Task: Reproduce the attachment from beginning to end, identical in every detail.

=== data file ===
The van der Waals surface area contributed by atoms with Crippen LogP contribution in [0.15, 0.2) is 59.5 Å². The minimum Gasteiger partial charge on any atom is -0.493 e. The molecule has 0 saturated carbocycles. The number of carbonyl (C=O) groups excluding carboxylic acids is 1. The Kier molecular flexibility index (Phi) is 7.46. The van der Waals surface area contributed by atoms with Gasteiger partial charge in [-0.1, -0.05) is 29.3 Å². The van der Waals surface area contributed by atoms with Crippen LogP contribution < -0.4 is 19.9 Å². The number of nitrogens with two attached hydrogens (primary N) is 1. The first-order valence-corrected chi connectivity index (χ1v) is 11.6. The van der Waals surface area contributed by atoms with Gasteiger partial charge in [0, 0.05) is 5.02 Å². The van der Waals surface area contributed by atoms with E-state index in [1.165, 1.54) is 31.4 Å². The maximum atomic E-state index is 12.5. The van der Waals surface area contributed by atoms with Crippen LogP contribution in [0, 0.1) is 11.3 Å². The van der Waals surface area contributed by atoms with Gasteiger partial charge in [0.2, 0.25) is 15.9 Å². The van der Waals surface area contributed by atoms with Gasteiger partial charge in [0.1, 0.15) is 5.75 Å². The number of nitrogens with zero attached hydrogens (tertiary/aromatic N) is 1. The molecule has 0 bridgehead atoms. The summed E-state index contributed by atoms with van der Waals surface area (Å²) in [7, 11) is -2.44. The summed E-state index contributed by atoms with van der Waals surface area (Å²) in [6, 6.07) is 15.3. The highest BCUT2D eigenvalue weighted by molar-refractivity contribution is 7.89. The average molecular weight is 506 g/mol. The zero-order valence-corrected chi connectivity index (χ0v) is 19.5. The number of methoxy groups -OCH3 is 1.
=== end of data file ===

The van der Waals surface area contributed by atoms with Crippen LogP contribution in [0.15, 0.2) is 59.5 Å². The minimum Gasteiger partial charge on any atom is -0.493 e. The molecule has 0 saturated carbocycles. The number of carbonyl (C=O) groups excluding carboxylic acids is 1. The Kier molecular flexibility index (Phi) is 7.46. The van der Waals surface area contributed by atoms with Gasteiger partial charge in [-0.1, -0.05) is 29.3 Å². The van der Waals surface area contributed by atoms with Crippen LogP contribution < -0.4 is 19.9 Å². The number of nitrogens with two attached hydrogens (primary N) is 1. The first-order valence-corrected chi connectivity index (χ1v) is 11.6. The van der Waals surface area contributed by atoms with Gasteiger partial charge in [0, 0.05) is 5.02 Å². The van der Waals surface area contributed by atoms with E-state index in [1.165, 1.54) is 31.4 Å². The maximum atomic E-state index is 12.5. The van der Waals surface area contributed by atoms with Crippen LogP contribution in [0, 0.1) is 11.3 Å². The van der Waals surface area contributed by atoms with Gasteiger partial charge in [0.2, 0.25) is 15.9 Å². The van der Waals surface area contributed by atoms with Gasteiger partial charge in [0.1, 0.15) is 5.75 Å². The number of nitrogens with zero attached hydrogens (tertiary/aromatic N) is 1. The molecule has 0 bridgehead atoms. The summed E-state index contributed by atoms with van der Waals surface area (Å²) in [7, 11) is -2.44. The summed E-state index contributed by atoms with van der Waals surface area (Å²) in [6, 6.07) is 15.3. The highest BCUT2D eigenvalue weighted by molar-refractivity contribution is 7.89. The average molecular weight is 506 g/mol. The zero-order valence-corrected chi connectivity index (χ0v) is 19.5. The number of methoxy groups -OCH3 is 1.